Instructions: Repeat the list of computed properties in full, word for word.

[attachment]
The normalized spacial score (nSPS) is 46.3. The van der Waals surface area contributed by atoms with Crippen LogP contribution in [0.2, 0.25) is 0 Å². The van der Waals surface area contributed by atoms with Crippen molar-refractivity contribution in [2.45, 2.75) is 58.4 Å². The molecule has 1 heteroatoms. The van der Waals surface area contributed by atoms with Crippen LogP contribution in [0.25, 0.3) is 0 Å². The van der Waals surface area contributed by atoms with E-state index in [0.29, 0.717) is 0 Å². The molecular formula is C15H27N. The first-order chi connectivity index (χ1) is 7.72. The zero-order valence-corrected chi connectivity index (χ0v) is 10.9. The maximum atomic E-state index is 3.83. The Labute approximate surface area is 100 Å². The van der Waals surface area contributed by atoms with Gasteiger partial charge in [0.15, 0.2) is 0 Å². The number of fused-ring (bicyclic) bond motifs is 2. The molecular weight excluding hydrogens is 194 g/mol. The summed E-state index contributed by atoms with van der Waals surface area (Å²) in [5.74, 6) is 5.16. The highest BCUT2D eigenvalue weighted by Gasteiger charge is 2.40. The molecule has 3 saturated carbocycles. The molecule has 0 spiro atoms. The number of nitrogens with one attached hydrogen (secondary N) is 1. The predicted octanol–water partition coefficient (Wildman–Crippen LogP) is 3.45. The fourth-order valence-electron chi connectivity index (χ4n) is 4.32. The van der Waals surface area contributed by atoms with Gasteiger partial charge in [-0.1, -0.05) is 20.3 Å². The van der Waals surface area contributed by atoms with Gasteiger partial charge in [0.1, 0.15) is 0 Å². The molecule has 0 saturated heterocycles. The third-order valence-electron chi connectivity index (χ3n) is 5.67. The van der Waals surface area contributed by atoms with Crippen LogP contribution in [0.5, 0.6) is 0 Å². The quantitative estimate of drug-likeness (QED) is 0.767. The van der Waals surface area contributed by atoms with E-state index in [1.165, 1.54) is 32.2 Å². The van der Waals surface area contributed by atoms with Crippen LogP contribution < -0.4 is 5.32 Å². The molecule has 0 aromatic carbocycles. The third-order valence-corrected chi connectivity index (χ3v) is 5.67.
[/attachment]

The normalized spacial score (nSPS) is 46.3. The van der Waals surface area contributed by atoms with Crippen LogP contribution in [0.2, 0.25) is 0 Å². The van der Waals surface area contributed by atoms with Crippen molar-refractivity contribution in [2.45, 2.75) is 58.4 Å². The molecule has 1 heteroatoms. The van der Waals surface area contributed by atoms with Crippen LogP contribution in [0.25, 0.3) is 0 Å². The van der Waals surface area contributed by atoms with E-state index in [0.29, 0.717) is 0 Å². The molecular formula is C15H27N. The first-order chi connectivity index (χ1) is 7.72. The zero-order valence-corrected chi connectivity index (χ0v) is 10.9. The maximum atomic E-state index is 3.83. The Labute approximate surface area is 100 Å². The van der Waals surface area contributed by atoms with Gasteiger partial charge in [0.15, 0.2) is 0 Å². The number of fused-ring (bicyclic) bond motifs is 2. The molecular weight excluding hydrogens is 194 g/mol. The summed E-state index contributed by atoms with van der Waals surface area (Å²) in [5.74, 6) is 5.16. The highest BCUT2D eigenvalue weighted by Gasteiger charge is 2.40. The molecule has 3 saturated carbocycles. The molecule has 0 spiro atoms. The number of nitrogens with one attached hydrogen (secondary N) is 1. The predicted octanol–water partition coefficient (Wildman–Crippen LogP) is 3.45. The fourth-order valence-electron chi connectivity index (χ4n) is 4.32. The van der Waals surface area contributed by atoms with Gasteiger partial charge in [-0.1, -0.05) is 20.3 Å². The van der Waals surface area contributed by atoms with Gasteiger partial charge in [0.1, 0.15) is 0 Å². The molecule has 0 saturated heterocycles. The third-order valence-electron chi connectivity index (χ3n) is 5.67. The van der Waals surface area contributed by atoms with Crippen LogP contribution in [0.5, 0.6) is 0 Å². The quantitative estimate of drug-likeness (QED) is 0.767. The van der Waals surface area contributed by atoms with E-state index in [1.165, 1.54) is 32.2 Å². The van der Waals surface area contributed by atoms with Crippen LogP contribution < -0.4 is 5.32 Å². The molecule has 0 aromatic carbocycles. The third-order valence-corrected chi connectivity index (χ3v) is 5.67.